Followers will have noticed that I haven't been on the blog for a while. There are a number of things to catch up on, which I shall so do in posts during the next week. To begin with, this home-coming is best marked by some Gurney home-comings: recognition of Gurney in his native Gloucester.
Firstly, for many years there has been a plaque stuck down a side alley, next to Boots on Eastgate Street, which marked the approximate location of the address, 3 Queen St (long demolished) where Gurney was born. This was in such a dingy corner that it would only be seen by those seeking it out, and hardly a fitting memorial to draw attention to one of Gloucester's most notable sons. Thanks to the efforts of city councillor and fellow First World War literary researcher, Sebastian Field, the council were persuaded to cast a new plaque which could be mounted in a more prominent position, on a pillar in front of Boots, next to the Roman remains that are on view there. The readiness with which this can now be seen by the casual passer-by can only e a good thing. Read Sebastian's report of the unveiling of the plaque here.
The second thing to report is the announcement of the Three Choirs Festival programme for next year, 7-15 August 2010, which features what almost amounts to a mini Gurney festival in the latter part of the week! The most exciting item in the programme is the first performance of Gurney's Gloucestershire Rhapsody for orchestra. Ian Venables and I have recently met to begin the process of editing the work for this premiere, which is to take place at Cheltenham Town Hall, conducted by Martyn Brabbins. Composed between 1919 and 1921, this is a remarkable work that portrays Gurney's view of Gloucestershire. Rather than wallowing in a perhaps cliched rhapsodic lyricism, Gurney's c.20 minute work is a great sweeping landscape which portrays the nobility of his Gloucestershire - echoed in lines from his poetry such as 'Crickley cliffs blared a trumpet ever', and also something of its heritage and Gurney's recognition of Gloucestershire being as much within him as around him, recalling musics of former ages in a curious section which seems to smack of a musical mediaevalism, what may be harking back to an almost Virgilian pastoral idyll. Although completed in 1921, it was never performed, although it was listed in contemporary biographical summaries as being one of his most important works. In some of his later letters he asked that it may be performed under the auspices of a Patron's Fund concert at the Royal College of Music - such concerts as saw the first performance of the War Elegy in 1921 - but it was never to be.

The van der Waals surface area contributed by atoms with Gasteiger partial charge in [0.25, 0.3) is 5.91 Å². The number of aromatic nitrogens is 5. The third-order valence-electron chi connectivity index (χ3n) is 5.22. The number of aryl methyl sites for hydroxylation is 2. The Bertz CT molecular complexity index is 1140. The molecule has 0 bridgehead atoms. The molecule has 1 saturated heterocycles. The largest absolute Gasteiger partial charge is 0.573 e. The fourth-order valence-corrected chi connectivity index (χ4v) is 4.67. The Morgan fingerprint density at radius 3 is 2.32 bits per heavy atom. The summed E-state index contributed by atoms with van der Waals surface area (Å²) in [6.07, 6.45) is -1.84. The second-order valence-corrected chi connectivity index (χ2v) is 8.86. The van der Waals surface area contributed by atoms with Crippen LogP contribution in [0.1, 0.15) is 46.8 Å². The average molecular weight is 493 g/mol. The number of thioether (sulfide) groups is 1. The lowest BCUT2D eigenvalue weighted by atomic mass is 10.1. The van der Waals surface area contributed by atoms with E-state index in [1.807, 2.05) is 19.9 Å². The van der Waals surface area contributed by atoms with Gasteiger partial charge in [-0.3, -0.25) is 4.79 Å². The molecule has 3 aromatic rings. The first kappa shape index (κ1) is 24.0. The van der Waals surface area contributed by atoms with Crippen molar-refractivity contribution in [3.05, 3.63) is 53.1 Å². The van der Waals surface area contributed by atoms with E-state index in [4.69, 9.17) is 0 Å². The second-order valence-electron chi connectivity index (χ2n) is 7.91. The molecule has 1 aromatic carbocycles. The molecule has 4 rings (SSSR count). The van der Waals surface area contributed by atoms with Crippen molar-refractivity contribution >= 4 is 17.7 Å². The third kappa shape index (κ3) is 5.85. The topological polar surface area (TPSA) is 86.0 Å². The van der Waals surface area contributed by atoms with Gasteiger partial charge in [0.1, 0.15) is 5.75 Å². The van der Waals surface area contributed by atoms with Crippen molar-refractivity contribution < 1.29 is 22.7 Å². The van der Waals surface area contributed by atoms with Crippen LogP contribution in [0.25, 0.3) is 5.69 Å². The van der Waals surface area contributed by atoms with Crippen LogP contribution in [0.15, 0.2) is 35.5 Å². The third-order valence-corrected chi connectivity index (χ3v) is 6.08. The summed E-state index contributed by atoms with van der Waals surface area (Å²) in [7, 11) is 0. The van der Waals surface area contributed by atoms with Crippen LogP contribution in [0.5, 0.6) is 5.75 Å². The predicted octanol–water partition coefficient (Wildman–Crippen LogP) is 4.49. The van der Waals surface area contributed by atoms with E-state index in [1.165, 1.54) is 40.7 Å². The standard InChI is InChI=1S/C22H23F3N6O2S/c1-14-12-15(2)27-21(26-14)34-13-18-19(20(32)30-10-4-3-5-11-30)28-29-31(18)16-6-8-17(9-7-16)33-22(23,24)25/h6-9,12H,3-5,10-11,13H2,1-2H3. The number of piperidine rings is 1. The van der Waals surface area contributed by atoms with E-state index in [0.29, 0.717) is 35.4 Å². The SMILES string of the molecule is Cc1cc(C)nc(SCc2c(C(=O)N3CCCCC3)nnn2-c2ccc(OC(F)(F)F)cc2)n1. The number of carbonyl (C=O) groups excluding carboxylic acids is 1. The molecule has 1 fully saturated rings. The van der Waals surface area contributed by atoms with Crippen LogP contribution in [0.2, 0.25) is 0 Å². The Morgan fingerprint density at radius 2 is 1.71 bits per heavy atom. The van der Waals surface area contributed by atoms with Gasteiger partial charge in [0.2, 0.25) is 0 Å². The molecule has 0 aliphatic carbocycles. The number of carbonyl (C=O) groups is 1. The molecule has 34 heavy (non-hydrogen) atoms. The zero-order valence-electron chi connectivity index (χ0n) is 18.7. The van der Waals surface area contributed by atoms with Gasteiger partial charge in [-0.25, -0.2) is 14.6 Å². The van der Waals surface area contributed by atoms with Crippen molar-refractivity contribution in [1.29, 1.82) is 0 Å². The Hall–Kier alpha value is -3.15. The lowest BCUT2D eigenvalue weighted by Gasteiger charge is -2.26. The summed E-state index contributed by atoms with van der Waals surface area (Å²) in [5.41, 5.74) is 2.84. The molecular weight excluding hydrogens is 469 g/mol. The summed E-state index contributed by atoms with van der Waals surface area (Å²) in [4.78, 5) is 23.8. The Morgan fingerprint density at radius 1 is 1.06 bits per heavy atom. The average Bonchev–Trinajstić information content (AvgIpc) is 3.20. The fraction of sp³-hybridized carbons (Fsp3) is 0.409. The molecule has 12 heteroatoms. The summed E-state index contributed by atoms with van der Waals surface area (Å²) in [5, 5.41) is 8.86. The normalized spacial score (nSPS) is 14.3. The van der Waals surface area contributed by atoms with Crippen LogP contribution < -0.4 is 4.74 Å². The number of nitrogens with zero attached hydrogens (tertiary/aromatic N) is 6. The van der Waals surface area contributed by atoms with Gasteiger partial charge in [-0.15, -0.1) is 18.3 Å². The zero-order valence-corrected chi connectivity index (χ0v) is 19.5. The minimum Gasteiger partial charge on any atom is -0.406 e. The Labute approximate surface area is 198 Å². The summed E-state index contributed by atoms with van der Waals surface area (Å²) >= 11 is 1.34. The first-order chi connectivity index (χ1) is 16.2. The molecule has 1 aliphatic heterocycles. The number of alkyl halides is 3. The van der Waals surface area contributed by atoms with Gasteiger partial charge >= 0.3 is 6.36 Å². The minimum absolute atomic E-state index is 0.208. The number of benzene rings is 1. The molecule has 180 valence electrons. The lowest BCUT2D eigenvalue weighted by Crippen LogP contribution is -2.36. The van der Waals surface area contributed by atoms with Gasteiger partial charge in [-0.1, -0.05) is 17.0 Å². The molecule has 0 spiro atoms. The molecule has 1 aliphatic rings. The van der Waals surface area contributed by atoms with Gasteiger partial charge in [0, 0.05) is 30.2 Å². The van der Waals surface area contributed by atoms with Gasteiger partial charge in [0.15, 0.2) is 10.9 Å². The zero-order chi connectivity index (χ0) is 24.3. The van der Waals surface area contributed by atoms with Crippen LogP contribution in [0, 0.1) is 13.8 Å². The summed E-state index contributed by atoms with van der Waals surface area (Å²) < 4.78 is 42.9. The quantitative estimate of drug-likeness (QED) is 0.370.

As well as this important premiere, there will be a rare opportunity to hear a Gurney string quartet movement, and a recital featuring his songs. However, Gurney will also feature for the first time in one of the main cathedral concerts; his music will be performed on the stage upon which he himself had such success as a boy treble when he appeared alongside Madame Albani as the Youth in Mendelssohn's Elijah. This is for a performance of a choral work I recently revived and orchestrated: The Trumpet; a setting of a poem by Edward Thomas dating from around 1921. This will be a rousing opening to a concert which features Elgar's Sea Pictures and Finzi's Intimations of Immortality. For full details of the programme visit the Three Choirs Festival website.